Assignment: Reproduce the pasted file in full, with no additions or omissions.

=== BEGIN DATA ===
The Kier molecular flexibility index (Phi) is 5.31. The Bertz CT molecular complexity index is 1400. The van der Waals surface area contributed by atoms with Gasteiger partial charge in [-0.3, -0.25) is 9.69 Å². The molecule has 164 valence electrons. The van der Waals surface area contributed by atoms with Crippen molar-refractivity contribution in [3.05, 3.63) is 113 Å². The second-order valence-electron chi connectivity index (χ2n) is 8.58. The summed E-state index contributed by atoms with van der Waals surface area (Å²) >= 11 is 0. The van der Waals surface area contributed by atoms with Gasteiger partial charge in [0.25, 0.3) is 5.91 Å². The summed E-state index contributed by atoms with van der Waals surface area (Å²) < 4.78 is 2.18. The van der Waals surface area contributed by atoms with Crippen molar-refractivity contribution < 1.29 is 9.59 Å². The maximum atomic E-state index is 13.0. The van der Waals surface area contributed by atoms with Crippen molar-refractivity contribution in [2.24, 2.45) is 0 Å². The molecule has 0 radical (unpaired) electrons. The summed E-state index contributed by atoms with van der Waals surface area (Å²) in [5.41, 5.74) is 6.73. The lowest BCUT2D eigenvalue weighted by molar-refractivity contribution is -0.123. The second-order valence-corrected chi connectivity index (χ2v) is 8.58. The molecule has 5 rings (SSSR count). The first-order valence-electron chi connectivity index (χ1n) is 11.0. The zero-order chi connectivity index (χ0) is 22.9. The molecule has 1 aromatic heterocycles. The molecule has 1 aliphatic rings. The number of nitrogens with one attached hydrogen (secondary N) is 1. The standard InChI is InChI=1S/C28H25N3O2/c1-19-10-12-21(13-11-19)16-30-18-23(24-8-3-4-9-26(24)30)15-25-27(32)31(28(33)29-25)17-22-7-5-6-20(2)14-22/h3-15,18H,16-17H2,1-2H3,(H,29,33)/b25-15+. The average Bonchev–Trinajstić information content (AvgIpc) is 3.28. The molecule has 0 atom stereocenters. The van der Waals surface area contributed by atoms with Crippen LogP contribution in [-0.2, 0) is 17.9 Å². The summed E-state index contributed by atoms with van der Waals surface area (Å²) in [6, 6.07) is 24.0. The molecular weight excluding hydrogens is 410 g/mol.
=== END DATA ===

The Kier molecular flexibility index (Phi) is 5.31. The Bertz CT molecular complexity index is 1400. The van der Waals surface area contributed by atoms with Gasteiger partial charge in [-0.3, -0.25) is 9.69 Å². The molecule has 164 valence electrons. The van der Waals surface area contributed by atoms with Crippen molar-refractivity contribution in [3.05, 3.63) is 113 Å². The second-order valence-electron chi connectivity index (χ2n) is 8.58. The summed E-state index contributed by atoms with van der Waals surface area (Å²) >= 11 is 0. The van der Waals surface area contributed by atoms with Gasteiger partial charge in [0.25, 0.3) is 5.91 Å². The summed E-state index contributed by atoms with van der Waals surface area (Å²) < 4.78 is 2.18. The van der Waals surface area contributed by atoms with Crippen molar-refractivity contribution < 1.29 is 9.59 Å². The maximum atomic E-state index is 13.0. The van der Waals surface area contributed by atoms with Crippen molar-refractivity contribution in [2.24, 2.45) is 0 Å². The molecule has 0 radical (unpaired) electrons. The summed E-state index contributed by atoms with van der Waals surface area (Å²) in [5.41, 5.74) is 6.73. The lowest BCUT2D eigenvalue weighted by molar-refractivity contribution is -0.123. The second-order valence-corrected chi connectivity index (χ2v) is 8.58. The molecule has 5 rings (SSSR count). The first-order valence-electron chi connectivity index (χ1n) is 11.0. The zero-order chi connectivity index (χ0) is 22.9. The molecule has 1 aromatic heterocycles. The molecule has 1 aliphatic rings. The number of nitrogens with one attached hydrogen (secondary N) is 1. The standard InChI is InChI=1S/C28H25N3O2/c1-19-10-12-21(13-11-19)16-30-18-23(24-8-3-4-9-26(24)30)15-25-27(32)31(28(33)29-25)17-22-7-5-6-20(2)14-22/h3-15,18H,16-17H2,1-2H3,(H,29,33)/b25-15+. The average Bonchev–Trinajstić information content (AvgIpc) is 3.28. The molecule has 0 atom stereocenters. The van der Waals surface area contributed by atoms with Crippen LogP contribution in [-0.2, 0) is 17.9 Å². The summed E-state index contributed by atoms with van der Waals surface area (Å²) in [6, 6.07) is 24.0. The molecular weight excluding hydrogens is 410 g/mol.